Comet Biorefining Inc. (Ontario, Canada), a provider of sustainable high-quality cost-competitive cellulosic glucose technology for applications in renewable biofuels and biochemicals, has announced that it will be building its first commercial scale biomass-derived sugar facility in the Trans Alta Energy Park in Sarnia, Ontario. The plant, with a capacity of 60 million pounds per year will come online in 2018, the company said in the announcement, and will use locally sourced corn stover and wheat straw as feedstock to produce dextrose sugar that can form the basis for biochemical and bioplastic production.
Comet Biorefining currently operates a demonstration scale plant in Rotondella, Italy. Using its proprietary patented process, the company converts non-food agricultural biomass—such as corn stover, which consists of residues left in the field after harvest including stalks, leaves, husks and cobs—and forest residues into high-purity dextrose sugars that will be transformed into biobased products, including organic acids, amino acids and bioplastics. These low-carbon biobased products replace traditional petroleum-based materials, reduce greenhouse gas emissions and help contribute to Canada's efforts on climate change.
"Construction of this first-of-a-kind plant represents a key step towards the large-scale commercialization of our cellulosic sugar business,” said Andrew Richard, CEO of Comet. “It highlights the important role our technology plays in the value chain, helping to drive the bio economy and reduce greenhouse gas emissions."
Moreover, not unimportantly, Comet dextrose is cost and performance competitive with commercial dextrose sugars, the benchmark raw material for today's biochemical production. As the company points out on its website, the “key success factor in turning non-food biomass into useful end products is the cost of sugar…. Once a low cost form of cellulosic sugar is available, such as that from Comet's cellulosic sugar process, any of a number of end products can be manufactured.”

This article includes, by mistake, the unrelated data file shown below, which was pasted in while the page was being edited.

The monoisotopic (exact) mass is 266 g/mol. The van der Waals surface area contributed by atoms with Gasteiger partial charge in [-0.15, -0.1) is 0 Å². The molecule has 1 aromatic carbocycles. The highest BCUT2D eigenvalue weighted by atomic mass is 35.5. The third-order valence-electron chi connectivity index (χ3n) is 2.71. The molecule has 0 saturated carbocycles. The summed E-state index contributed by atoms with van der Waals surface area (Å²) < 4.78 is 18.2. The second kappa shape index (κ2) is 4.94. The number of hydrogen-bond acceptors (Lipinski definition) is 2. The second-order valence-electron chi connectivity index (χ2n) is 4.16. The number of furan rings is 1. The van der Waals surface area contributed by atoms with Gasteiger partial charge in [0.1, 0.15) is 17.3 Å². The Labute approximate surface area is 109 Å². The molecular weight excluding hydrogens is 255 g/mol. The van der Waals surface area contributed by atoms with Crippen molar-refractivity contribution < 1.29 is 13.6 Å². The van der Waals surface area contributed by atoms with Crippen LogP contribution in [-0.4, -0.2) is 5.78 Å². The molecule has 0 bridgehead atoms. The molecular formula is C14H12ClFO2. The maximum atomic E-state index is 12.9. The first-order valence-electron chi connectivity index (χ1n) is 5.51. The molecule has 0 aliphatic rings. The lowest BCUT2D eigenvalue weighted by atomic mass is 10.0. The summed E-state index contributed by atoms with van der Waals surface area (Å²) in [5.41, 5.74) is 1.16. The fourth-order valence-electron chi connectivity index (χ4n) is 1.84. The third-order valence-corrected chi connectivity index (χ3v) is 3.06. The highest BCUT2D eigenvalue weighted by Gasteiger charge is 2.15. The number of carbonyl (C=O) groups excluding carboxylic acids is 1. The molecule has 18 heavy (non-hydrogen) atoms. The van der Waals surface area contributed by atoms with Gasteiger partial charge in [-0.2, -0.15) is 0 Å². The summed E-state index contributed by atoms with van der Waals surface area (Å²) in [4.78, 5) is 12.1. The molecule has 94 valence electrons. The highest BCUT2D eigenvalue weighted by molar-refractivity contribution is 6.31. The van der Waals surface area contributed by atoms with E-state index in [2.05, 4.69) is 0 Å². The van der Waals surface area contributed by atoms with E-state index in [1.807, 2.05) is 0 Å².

Ultimately, the company’s goal is to build, own and operate its own plants, as well as to strategically license its technology to select partners on a worldwide basis to meet the growing demand for biobased products.
Comet chose to locate in Sarnia by working together with Bioindustrial Innovation Canada (BIC), the Ontario Federation of Agriculture (OFA) and an Ontario farmers' cooperative on a project to attract sustainable technology providers to the region and to meet increasing demand from chemical suppliers and consumers for low-carbon products.
"Comet's cellulosic sugar technology was one of the clean sustainable technologies recommended, with the best fit for the region and an excellent opportunity to accelerate the growth of the bioeconomy in rural Ontario," noted Dr. Murray McLaughlin, Executive Director, BIC.
To which Don McCabe, OFA's President added: "Establishing new uses for agricultural residues in the biobased chemical supply chain leads to sustainable farms and new markets. Both outcomes are primary goals of the OFA, and this project does just that."